And there was Bates again. So i got a copy of Bate's actual Perfect Vision Without Glasses and started reading it. What struck me there is how much of a deal he made of using a Snellen eye chart in classrooms, and what a big difference this made to students who not only started using it, but in  a few cases, started using it on each other to help each other see better. That's the one that did it for me. Suffer the children?

I found a full 20 foot away Snellen chart with the big E on top going right down to the stuff that makes folks like me happy, a tiny print chart too, and started putting the Paul's relaxing stuff together with Bates's chart work.  I also got a copy of an early Bates inspired person, W. Maccracken who wrote Normal Sight without Glasses in 1945, and got into more detail about the workings of the eye. Interesting again.

Now, Bates and his acolytes have other approaches than what i did, like sitting as close as ya need to to get a couple lines nicely in focus and then moving back a line at a time to build up focus. There are other eye exercises for imagination and recall that make much sense. I'm just telling you how i'm doing it:
I am standing or sitting 10 feet away (effectively half the standard distance away) from a full chart (explained) - something called the ETDRS which is supposed to be a better measure of acuity than Snellen (so what? it's less blurry standing here at this line than yesterday).  It gets used in research a lot; i like it cuz it fits on a sheet.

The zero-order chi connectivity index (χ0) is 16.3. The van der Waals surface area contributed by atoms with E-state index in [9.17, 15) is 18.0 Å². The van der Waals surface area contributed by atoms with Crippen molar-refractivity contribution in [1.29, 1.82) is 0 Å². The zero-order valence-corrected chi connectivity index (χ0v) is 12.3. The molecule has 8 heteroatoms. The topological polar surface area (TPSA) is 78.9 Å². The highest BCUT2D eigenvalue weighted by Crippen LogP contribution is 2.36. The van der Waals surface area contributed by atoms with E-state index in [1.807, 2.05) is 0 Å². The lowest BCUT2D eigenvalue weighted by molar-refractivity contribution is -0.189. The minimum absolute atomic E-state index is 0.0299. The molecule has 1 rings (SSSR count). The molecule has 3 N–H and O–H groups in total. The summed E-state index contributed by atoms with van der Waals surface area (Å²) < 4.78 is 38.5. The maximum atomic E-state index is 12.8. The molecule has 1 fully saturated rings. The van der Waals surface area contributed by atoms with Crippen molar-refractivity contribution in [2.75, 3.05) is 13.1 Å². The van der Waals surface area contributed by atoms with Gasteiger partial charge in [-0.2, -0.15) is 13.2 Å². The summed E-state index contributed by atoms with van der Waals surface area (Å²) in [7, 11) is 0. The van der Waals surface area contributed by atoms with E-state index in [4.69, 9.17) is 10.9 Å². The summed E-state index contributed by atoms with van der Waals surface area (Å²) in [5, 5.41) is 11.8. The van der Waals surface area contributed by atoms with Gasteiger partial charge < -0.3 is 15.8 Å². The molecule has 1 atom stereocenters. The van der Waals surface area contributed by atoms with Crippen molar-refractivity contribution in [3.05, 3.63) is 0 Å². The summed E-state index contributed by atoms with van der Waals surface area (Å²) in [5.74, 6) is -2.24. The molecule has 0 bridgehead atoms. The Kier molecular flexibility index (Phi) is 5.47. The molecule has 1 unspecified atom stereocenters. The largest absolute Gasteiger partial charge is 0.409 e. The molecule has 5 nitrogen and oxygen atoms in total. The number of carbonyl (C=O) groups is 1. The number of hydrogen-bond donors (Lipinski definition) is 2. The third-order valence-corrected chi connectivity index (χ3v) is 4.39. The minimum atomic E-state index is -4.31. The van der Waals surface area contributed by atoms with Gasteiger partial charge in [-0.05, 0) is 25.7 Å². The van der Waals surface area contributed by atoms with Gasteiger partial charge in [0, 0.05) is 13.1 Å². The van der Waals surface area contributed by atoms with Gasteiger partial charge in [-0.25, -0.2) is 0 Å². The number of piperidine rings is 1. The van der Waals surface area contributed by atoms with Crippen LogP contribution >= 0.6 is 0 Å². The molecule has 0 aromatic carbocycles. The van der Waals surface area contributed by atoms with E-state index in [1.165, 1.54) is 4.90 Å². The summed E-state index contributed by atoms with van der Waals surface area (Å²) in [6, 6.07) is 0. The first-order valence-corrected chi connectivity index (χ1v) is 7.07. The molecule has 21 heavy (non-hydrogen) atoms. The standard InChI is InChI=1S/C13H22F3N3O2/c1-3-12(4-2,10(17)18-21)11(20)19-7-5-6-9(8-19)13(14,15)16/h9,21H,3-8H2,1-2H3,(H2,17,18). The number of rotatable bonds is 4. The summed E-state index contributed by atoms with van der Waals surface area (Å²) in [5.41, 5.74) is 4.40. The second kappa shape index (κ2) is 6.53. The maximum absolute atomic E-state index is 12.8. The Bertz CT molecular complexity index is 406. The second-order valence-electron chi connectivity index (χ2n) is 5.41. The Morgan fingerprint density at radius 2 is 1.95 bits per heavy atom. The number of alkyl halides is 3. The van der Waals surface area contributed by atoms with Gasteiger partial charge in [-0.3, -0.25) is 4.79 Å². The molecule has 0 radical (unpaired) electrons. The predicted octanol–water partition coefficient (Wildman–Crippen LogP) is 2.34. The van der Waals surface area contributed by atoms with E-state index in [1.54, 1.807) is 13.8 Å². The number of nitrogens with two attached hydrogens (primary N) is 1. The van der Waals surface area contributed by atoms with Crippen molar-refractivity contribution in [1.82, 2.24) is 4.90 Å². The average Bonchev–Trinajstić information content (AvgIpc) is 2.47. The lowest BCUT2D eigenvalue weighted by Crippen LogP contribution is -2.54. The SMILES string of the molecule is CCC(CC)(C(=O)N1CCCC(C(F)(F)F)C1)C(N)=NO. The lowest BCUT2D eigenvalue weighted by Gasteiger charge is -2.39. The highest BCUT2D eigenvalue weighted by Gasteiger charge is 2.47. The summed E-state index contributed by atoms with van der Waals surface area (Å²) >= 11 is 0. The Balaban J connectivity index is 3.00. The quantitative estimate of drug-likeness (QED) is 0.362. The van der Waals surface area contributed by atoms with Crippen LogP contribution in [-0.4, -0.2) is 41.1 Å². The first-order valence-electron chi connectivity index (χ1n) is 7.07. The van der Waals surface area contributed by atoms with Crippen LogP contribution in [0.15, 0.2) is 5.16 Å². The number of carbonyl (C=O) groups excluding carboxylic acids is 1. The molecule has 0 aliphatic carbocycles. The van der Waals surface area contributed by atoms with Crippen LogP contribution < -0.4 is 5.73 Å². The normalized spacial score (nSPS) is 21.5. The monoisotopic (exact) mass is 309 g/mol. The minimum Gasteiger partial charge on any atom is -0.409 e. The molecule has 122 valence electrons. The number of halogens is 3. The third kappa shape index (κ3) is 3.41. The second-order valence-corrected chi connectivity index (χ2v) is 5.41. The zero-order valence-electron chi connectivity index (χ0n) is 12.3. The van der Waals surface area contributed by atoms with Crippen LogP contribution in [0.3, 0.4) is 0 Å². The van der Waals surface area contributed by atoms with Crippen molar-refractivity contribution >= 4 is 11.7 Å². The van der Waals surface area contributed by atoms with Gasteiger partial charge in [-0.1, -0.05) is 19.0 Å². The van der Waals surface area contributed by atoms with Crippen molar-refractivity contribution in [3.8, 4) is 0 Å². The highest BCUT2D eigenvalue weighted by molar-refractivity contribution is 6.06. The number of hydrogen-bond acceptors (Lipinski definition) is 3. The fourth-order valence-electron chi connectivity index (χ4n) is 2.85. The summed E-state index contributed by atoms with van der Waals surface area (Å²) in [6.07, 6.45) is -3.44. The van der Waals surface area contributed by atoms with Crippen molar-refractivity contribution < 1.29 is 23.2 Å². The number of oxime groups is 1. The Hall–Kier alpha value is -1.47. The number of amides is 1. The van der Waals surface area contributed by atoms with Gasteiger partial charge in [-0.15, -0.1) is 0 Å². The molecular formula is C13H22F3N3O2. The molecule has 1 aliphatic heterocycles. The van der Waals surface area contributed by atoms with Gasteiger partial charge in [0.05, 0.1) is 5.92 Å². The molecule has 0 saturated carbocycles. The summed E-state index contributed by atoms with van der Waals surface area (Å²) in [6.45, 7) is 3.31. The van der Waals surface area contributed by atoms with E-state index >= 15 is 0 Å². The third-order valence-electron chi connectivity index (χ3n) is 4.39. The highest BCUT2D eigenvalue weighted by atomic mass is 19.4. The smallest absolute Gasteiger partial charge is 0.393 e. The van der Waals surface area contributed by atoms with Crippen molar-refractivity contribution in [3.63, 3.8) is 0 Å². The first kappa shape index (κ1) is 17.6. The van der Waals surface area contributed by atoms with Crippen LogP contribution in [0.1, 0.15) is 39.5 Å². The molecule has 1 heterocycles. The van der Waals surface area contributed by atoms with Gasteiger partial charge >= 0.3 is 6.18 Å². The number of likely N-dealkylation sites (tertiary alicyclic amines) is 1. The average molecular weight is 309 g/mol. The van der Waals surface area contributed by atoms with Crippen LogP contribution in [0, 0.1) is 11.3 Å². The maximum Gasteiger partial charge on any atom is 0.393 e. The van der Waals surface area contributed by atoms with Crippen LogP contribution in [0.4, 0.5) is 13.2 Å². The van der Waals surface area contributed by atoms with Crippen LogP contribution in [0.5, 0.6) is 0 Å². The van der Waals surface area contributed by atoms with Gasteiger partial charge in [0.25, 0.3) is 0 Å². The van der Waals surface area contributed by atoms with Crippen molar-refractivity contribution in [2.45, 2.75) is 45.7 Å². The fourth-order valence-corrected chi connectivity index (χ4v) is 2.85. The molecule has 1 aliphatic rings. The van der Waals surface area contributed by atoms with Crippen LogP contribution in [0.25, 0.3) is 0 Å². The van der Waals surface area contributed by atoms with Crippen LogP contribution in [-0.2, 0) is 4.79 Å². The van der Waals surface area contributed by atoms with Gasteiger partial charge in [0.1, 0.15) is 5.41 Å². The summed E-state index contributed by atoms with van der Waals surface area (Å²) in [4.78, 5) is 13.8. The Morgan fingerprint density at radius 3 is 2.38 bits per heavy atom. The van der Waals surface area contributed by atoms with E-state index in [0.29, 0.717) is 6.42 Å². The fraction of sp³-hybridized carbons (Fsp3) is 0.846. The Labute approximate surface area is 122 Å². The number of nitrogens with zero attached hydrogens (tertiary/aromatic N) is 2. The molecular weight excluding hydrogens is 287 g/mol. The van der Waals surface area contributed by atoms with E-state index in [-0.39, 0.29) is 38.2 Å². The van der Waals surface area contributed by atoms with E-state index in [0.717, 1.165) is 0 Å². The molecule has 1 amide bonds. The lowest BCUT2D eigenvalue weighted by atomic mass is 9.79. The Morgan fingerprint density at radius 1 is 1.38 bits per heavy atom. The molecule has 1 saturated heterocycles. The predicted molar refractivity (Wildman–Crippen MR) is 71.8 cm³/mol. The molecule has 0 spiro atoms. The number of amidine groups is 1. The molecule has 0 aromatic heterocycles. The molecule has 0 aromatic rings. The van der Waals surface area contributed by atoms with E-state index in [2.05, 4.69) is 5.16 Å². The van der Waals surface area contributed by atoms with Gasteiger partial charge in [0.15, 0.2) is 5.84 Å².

ETDRS visual acuity chart
When i get better than the 10ft line on that one (equivalent to the 20ft line if i were 20 feet away), i'll go to the 50% chart and keep my ten foot distance. I'm just about there but i'd like a more consistent lock on those letters in that line. 

Thoughts on Progress to Date

Ok i admit a horrible disappointment when i learned a sheet i thought must be for 10 feet away turned out to be one for 20 feet away. Oh no! what does that mean? Fail fail fail. Fail? Well, let's put that in perspective, shall we?

If someone had said Wednesday that i'd be seeing a better than 20/20 line of text by Saturday i think i may have given them the Look of Dubiosity. I'm still absolutely skeptical and keep thinking this can't be real; after all i've read a LOT of posts by "professionals" saying that all this natural vision stuff is snake oil , and that astigmatisms and whatever else are fixed things, and vision is a fixed thing because of the shape of the eyeball etc etc eg this quotation: